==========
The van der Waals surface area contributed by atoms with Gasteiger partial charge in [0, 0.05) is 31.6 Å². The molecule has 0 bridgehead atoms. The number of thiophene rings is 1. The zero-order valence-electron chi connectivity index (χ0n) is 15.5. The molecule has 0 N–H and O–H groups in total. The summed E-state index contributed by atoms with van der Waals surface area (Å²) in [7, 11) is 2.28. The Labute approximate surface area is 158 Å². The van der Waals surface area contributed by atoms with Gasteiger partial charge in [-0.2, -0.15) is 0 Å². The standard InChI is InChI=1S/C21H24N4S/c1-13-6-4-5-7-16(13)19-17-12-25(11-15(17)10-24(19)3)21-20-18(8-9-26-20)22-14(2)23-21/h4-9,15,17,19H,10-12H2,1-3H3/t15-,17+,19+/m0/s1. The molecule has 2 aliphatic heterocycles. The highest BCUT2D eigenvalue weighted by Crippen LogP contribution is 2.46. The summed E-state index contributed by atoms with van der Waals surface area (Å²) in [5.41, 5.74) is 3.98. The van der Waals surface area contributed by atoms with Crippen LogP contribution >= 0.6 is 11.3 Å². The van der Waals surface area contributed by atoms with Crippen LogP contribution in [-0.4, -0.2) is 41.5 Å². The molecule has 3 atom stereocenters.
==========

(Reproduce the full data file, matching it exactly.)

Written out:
The van der Waals surface area contributed by atoms with Gasteiger partial charge in [0, 0.05) is 31.6 Å². The molecule has 0 bridgehead atoms. The number of thiophene rings is 1. The zero-order valence-electron chi connectivity index (χ0n) is 15.5. The molecule has 0 N–H and O–H groups in total. The summed E-state index contributed by atoms with van der Waals surface area (Å²) in [7, 11) is 2.28. The Labute approximate surface area is 158 Å². The van der Waals surface area contributed by atoms with Gasteiger partial charge in [-0.2, -0.15) is 0 Å². The standard InChI is InChI=1S/C21H24N4S/c1-13-6-4-5-7-16(13)19-17-12-25(11-15(17)10-24(19)3)21-20-18(8-9-26-20)22-14(2)23-21/h4-9,15,17,19H,10-12H2,1-3H3/t15-,17+,19+/m0/s1. The molecule has 2 aliphatic heterocycles. The highest BCUT2D eigenvalue weighted by Crippen LogP contribution is 2.46. The summed E-state index contributed by atoms with van der Waals surface area (Å²) in [5.41, 5.74) is 3.98. The van der Waals surface area contributed by atoms with Crippen LogP contribution >= 0.6 is 11.3 Å². The van der Waals surface area contributed by atoms with Crippen LogP contribution in [-0.4, -0.2) is 41.5 Å². The molecule has 3 atom stereocenters.